- Script: Tim Seeley
- Art: Jim Terry
- Colours: Sean Dove
- Letters: Crank!
- Publisher: Dark Horse Comics
- Release Date: October 29th 2014
To those of you who haven’t read any of this series… where have you been? I admit, it took me a while to warm up to the idea of this, but man am I glad I did. If you’re just tuning in now, here’s what you’ve missed: The Sundowners are a band of misfits… each with their own problems, who join together to talk about their issues. Think of it as a support group for people with imaginary/ psychotic (you’ll understand when you read)powers. This lovely issue continues where the last left off: Mr Volf in trouble, and the rest of the Sundowners having to battle their own demons, as well as each other’s in order to even come close to being able to save him from his.
Let me begin by saying that the cover for this, as created by Chris Brunner and Rico Renzi is weirdly wonderful. It’s not like an ordinary comic book cover; the colours contrast in a spectacular fashion, and the artwork is just plain weird, but for some strange reason it works. So, Kudos to them for managing to pull off something like this.
The artwork inside is much like the artwork on the front cover. They’re both created by different people, with Terry having the honour of illustrating the pages of this comic, and what a good job he’s done. It’s different to what I’m accustomed to; the images are dark and dangerous (if that makes sense to you all), but then again, so is the storyline. Seeley has done an exceptional job of making this as dark as possible, with as many bleeped out swear words as I’ve ever seen in a comic, but a very good read at the same time. The issues touched upon in this book range from psychological issues to physical problems, so there’s something most people can relate to, which is why this works so well.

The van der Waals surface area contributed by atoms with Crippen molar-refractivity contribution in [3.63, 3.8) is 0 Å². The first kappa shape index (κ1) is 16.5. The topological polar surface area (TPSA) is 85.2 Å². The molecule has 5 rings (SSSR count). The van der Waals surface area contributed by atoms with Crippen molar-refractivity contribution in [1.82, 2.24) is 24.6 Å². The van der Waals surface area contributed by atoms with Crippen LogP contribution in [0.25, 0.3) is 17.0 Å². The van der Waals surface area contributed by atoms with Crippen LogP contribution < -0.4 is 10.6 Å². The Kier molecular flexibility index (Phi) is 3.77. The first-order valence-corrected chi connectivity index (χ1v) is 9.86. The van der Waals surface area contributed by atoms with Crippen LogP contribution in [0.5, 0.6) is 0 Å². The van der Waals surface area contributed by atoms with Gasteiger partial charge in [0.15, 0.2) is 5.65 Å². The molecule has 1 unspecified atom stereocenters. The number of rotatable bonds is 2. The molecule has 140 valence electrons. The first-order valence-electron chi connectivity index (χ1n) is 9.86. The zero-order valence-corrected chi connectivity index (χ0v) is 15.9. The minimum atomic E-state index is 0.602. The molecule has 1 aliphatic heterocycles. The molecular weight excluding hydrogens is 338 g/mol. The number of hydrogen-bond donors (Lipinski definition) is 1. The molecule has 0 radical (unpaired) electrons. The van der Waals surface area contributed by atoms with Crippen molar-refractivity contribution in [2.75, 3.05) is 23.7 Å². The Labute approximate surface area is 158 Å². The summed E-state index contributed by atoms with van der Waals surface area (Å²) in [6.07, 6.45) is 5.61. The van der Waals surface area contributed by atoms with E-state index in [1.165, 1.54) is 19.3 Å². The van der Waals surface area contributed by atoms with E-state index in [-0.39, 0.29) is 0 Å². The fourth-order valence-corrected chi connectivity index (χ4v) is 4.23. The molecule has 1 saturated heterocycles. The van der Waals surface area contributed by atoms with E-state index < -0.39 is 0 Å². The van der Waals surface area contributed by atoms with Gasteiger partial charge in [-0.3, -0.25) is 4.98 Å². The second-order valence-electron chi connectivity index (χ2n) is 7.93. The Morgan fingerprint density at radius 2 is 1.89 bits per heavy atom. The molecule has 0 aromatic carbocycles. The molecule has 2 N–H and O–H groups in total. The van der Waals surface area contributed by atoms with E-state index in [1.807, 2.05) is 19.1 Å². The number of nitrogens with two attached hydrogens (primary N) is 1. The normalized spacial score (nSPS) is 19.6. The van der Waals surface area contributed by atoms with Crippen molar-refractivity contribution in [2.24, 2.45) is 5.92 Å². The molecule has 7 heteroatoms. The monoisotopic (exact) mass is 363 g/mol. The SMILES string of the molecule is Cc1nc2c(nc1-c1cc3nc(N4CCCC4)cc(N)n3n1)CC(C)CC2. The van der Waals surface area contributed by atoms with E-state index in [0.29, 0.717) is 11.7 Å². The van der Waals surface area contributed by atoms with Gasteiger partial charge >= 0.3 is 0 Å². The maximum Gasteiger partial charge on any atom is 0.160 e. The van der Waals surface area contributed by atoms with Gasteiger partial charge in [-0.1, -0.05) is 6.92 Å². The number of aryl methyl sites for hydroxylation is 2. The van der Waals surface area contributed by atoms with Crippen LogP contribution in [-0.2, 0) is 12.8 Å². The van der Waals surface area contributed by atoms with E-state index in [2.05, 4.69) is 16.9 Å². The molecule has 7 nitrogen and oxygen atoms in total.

The artwork and the storyline work fantastically well together, allowing the reader to not only read what is happening, but to actually see it in fantastic detail.
As I have already said, this isn’t the type of book I’m used to reading, but I have thoroughly enjoyed this issue for what it is, as opposed to what it isn’t. It’s NOT a book about superheroes battling crime and evil villains on order to save the day; IT’S a book about a group of people battling serious mental and physical issues, who just so happen to have been dragged into helping each other along the way.
The premise of the book is one I’m surprised hasn’t been covered before, and it’s for that reason I seriously urge you to consider reading the rest of this series, as I most certainly will be.
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